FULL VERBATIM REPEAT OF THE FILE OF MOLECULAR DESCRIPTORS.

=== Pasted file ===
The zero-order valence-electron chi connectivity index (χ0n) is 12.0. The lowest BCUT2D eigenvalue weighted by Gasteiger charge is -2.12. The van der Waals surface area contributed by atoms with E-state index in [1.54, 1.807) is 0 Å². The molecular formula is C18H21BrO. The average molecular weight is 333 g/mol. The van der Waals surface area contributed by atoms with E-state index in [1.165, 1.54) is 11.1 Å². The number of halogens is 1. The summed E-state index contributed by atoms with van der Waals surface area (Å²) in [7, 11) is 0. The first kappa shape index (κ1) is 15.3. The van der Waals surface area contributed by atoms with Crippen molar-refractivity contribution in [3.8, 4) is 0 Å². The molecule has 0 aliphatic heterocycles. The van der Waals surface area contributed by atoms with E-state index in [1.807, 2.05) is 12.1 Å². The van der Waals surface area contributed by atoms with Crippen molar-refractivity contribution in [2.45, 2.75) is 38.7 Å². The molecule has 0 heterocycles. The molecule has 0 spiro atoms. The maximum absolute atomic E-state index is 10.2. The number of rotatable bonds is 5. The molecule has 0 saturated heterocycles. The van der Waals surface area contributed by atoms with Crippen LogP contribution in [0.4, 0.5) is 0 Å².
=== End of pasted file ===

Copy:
The zero-order valence-electron chi connectivity index (χ0n) is 12.0. The lowest BCUT2D eigenvalue weighted by Gasteiger charge is -2.12. The van der Waals surface area contributed by atoms with E-state index in [1.54, 1.807) is 0 Å². The molecular formula is C18H21BrO. The average molecular weight is 333 g/mol. The van der Waals surface area contributed by atoms with E-state index in [1.165, 1.54) is 11.1 Å². The number of halogens is 1. The summed E-state index contributed by atoms with van der Waals surface area (Å²) in [7, 11) is 0. The first kappa shape index (κ1) is 15.3. The van der Waals surface area contributed by atoms with Crippen molar-refractivity contribution in [3.8, 4) is 0 Å². The molecule has 0 aliphatic heterocycles. The van der Waals surface area contributed by atoms with E-state index in [1.807, 2.05) is 12.1 Å². The van der Waals surface area contributed by atoms with Crippen molar-refractivity contribution in [2.45, 2.75) is 38.7 Å². The molecule has 0 heterocycles. The molecule has 0 spiro atoms. The maximum absolute atomic E-state index is 10.2. The number of rotatable bonds is 5. The molecule has 0 saturated heterocycles. The van der Waals surface area contributed by atoms with Crippen LogP contribution in [0.4, 0.5) is 0 Å².